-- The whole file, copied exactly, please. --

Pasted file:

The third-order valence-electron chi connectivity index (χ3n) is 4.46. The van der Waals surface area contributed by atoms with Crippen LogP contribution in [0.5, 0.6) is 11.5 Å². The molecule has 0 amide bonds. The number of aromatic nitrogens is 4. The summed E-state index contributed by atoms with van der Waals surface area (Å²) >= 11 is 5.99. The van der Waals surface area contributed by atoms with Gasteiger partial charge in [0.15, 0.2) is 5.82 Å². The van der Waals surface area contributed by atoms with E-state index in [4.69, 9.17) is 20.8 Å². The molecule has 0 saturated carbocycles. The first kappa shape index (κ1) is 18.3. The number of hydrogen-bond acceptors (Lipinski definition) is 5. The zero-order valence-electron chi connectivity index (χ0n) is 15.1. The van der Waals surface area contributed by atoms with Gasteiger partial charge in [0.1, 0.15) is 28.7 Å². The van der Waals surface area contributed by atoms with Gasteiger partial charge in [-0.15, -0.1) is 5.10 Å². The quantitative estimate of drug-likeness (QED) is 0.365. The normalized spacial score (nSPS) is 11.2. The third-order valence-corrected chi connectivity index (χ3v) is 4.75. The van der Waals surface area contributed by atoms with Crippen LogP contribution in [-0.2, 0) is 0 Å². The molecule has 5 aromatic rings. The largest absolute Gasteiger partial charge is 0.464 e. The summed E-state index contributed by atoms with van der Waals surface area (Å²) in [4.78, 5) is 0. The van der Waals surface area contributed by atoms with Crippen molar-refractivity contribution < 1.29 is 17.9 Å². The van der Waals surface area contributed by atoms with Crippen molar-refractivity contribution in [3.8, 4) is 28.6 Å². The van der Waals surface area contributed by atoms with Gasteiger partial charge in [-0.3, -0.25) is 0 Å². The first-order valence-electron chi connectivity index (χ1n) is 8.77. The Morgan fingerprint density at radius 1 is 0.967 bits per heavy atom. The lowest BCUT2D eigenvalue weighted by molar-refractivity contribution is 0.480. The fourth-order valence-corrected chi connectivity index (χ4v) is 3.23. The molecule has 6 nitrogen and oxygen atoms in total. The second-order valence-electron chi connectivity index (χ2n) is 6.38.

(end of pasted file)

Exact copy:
The third-order valence-electron chi connectivity index (χ3n) is 4.46. The van der Waals surface area contributed by atoms with Crippen LogP contribution in [0.5, 0.6) is 11.5 Å². The molecule has 0 amide bonds. The number of aromatic nitrogens is 4. The summed E-state index contributed by atoms with van der Waals surface area (Å²) >= 11 is 5.99. The van der Waals surface area contributed by atoms with Gasteiger partial charge in [0.15, 0.2) is 5.82 Å². The van der Waals surface area contributed by atoms with E-state index in [4.69, 9.17) is 20.8 Å². The molecule has 0 saturated carbocycles. The first kappa shape index (κ1) is 18.3. The number of hydrogen-bond acceptors (Lipinski definition) is 5. The zero-order valence-electron chi connectivity index (χ0n) is 15.1. The van der Waals surface area contributed by atoms with Gasteiger partial charge in [0.1, 0.15) is 28.7 Å². The van der Waals surface area contributed by atoms with Gasteiger partial charge in [-0.15, -0.1) is 5.10 Å². The quantitative estimate of drug-likeness (QED) is 0.365. The normalized spacial score (nSPS) is 11.2. The third-order valence-corrected chi connectivity index (χ3v) is 4.75. The van der Waals surface area contributed by atoms with Crippen LogP contribution in [-0.2, 0) is 0 Å². The molecule has 5 aromatic rings. The largest absolute Gasteiger partial charge is 0.464 e. The summed E-state index contributed by atoms with van der Waals surface area (Å²) in [4.78, 5) is 0. The van der Waals surface area contributed by atoms with Crippen molar-refractivity contribution < 1.29 is 17.9 Å². The van der Waals surface area contributed by atoms with Crippen molar-refractivity contribution in [3.8, 4) is 28.6 Å². The van der Waals surface area contributed by atoms with Gasteiger partial charge in [-0.3, -0.25) is 0 Å². The first-order valence-electron chi connectivity index (χ1n) is 8.77. The Morgan fingerprint density at radius 1 is 0.967 bits per heavy atom. The lowest BCUT2D eigenvalue weighted by molar-refractivity contribution is 0.480. The fourth-order valence-corrected chi connectivity index (χ4v) is 3.23. The molecule has 6 nitrogen and oxygen atoms in total. The second-order valence-electron chi connectivity index (χ2n) is 6.38.